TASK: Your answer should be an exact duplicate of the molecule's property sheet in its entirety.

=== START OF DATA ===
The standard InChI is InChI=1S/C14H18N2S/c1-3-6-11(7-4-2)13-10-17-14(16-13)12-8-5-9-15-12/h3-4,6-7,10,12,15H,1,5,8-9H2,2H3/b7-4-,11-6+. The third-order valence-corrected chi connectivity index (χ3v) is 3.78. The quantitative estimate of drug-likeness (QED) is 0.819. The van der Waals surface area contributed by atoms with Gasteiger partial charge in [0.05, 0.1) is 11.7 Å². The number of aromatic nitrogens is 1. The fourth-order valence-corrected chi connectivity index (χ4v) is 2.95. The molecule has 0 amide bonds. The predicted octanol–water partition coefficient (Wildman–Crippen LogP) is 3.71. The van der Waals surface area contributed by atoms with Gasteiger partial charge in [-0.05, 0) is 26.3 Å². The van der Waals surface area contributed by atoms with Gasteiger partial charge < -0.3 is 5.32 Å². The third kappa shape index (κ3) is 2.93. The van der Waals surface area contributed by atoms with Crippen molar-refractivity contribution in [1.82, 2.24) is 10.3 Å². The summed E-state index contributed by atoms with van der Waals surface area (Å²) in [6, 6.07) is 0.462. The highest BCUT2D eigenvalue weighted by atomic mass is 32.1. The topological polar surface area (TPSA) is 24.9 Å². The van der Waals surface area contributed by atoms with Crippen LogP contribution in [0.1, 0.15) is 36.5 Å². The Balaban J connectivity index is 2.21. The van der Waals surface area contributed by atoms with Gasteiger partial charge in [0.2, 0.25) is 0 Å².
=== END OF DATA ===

The standard InChI is InChI=1S/C14H18N2S/c1-3-6-11(7-4-2)13-10-17-14(16-13)12-8-5-9-15-12/h3-4,6-7,10,12,15H,1,5,8-9H2,2H3/b7-4-,11-6+. The third-order valence-corrected chi connectivity index (χ3v) is 3.78. The quantitative estimate of drug-likeness (QED) is 0.819. The van der Waals surface area contributed by atoms with Gasteiger partial charge in [0.05, 0.1) is 11.7 Å². The number of aromatic nitrogens is 1. The fourth-order valence-corrected chi connectivity index (χ4v) is 2.95. The molecule has 0 amide bonds. The predicted octanol–water partition coefficient (Wildman–Crippen LogP) is 3.71. The van der Waals surface area contributed by atoms with Gasteiger partial charge in [-0.05, 0) is 26.3 Å². The van der Waals surface area contributed by atoms with Gasteiger partial charge < -0.3 is 5.32 Å². The third kappa shape index (κ3) is 2.93. The van der Waals surface area contributed by atoms with Crippen molar-refractivity contribution in [1.82, 2.24) is 10.3 Å². The summed E-state index contributed by atoms with van der Waals surface area (Å²) in [6, 6.07) is 0.462. The highest BCUT2D eigenvalue weighted by atomic mass is 32.1. The topological polar surface area (TPSA) is 24.9 Å². The van der Waals surface area contributed by atoms with Crippen LogP contribution in [0.1, 0.15) is 36.5 Å². The Balaban J connectivity index is 2.21. The van der Waals surface area contributed by atoms with Gasteiger partial charge in [0.2, 0.25) is 0 Å².